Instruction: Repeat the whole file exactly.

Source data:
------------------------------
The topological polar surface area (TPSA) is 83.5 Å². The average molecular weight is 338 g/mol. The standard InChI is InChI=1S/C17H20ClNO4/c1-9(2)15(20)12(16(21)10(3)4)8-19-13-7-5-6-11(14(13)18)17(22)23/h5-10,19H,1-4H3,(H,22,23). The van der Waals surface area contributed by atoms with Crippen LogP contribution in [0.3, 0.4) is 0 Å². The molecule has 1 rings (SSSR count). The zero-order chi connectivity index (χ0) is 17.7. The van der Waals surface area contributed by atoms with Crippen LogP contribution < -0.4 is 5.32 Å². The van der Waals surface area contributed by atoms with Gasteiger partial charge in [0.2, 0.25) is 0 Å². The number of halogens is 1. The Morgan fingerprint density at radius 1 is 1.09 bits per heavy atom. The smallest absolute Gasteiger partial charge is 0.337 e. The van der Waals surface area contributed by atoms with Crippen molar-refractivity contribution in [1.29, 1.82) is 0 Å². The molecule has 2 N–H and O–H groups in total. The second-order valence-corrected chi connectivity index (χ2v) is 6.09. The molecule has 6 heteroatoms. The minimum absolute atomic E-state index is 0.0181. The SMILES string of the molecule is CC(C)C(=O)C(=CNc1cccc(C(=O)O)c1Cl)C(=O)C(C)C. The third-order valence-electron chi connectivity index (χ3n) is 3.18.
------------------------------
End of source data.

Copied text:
The topological polar surface area (TPSA) is 83.5 Å². The average molecular weight is 338 g/mol. The standard InChI is InChI=1S/C17H20ClNO4/c1-9(2)15(20)12(16(21)10(3)4)8-19-13-7-5-6-11(14(13)18)17(22)23/h5-10,19H,1-4H3,(H,22,23). The van der Waals surface area contributed by atoms with Crippen LogP contribution in [0.3, 0.4) is 0 Å². The molecule has 1 rings (SSSR count). The zero-order chi connectivity index (χ0) is 17.7. The van der Waals surface area contributed by atoms with Crippen LogP contribution < -0.4 is 5.32 Å². The van der Waals surface area contributed by atoms with Gasteiger partial charge in [0.2, 0.25) is 0 Å². The number of halogens is 1. The Morgan fingerprint density at radius 1 is 1.09 bits per heavy atom. The smallest absolute Gasteiger partial charge is 0.337 e. The van der Waals surface area contributed by atoms with Crippen molar-refractivity contribution in [1.29, 1.82) is 0 Å². The molecule has 2 N–H and O–H groups in total. The second-order valence-corrected chi connectivity index (χ2v) is 6.09. The molecule has 6 heteroatoms. The minimum absolute atomic E-state index is 0.0181. The SMILES string of the molecule is CC(C)C(=O)C(=CNc1cccc(C(=O)O)c1Cl)C(=O)C(C)C. The third-order valence-electron chi connectivity index (χ3n) is 3.18.